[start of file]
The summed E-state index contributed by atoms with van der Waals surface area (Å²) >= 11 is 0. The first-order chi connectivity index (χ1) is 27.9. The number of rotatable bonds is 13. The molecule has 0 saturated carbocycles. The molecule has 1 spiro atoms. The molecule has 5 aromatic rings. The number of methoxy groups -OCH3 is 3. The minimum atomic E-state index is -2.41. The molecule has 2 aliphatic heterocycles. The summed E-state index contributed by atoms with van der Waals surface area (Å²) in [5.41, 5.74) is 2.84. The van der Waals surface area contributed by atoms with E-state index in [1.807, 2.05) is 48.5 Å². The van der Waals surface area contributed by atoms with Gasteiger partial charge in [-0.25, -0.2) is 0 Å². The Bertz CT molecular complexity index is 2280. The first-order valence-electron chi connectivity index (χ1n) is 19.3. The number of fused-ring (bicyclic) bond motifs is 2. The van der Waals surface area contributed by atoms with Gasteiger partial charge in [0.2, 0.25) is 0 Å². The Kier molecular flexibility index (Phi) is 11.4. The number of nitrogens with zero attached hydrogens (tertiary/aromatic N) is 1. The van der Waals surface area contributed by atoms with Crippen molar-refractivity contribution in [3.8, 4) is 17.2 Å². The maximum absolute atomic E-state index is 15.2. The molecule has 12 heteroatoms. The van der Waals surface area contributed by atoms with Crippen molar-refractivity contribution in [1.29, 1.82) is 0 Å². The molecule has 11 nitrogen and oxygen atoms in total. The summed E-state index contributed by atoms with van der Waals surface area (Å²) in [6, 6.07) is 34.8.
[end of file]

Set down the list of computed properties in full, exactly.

The summed E-state index contributed by atoms with van der Waals surface area (Å²) >= 11 is 0. The first-order chi connectivity index (χ1) is 27.9. The number of rotatable bonds is 13. The molecule has 0 saturated carbocycles. The molecule has 1 spiro atoms. The molecule has 5 aromatic rings. The number of methoxy groups -OCH3 is 3. The minimum atomic E-state index is -2.41. The molecule has 2 aliphatic heterocycles. The summed E-state index contributed by atoms with van der Waals surface area (Å²) in [5.41, 5.74) is 2.84. The van der Waals surface area contributed by atoms with E-state index in [1.807, 2.05) is 48.5 Å². The van der Waals surface area contributed by atoms with Gasteiger partial charge in [-0.25, -0.2) is 0 Å². The Bertz CT molecular complexity index is 2280. The first-order valence-electron chi connectivity index (χ1n) is 19.3. The number of fused-ring (bicyclic) bond motifs is 2. The van der Waals surface area contributed by atoms with Gasteiger partial charge in [0.2, 0.25) is 0 Å². The Kier molecular flexibility index (Phi) is 11.4. The number of nitrogens with zero attached hydrogens (tertiary/aromatic N) is 1. The van der Waals surface area contributed by atoms with Crippen molar-refractivity contribution in [3.8, 4) is 17.2 Å². The maximum absolute atomic E-state index is 15.2. The molecule has 12 heteroatoms. The van der Waals surface area contributed by atoms with Crippen molar-refractivity contribution in [1.29, 1.82) is 0 Å². The molecule has 11 nitrogen and oxygen atoms in total. The summed E-state index contributed by atoms with van der Waals surface area (Å²) in [6, 6.07) is 34.8.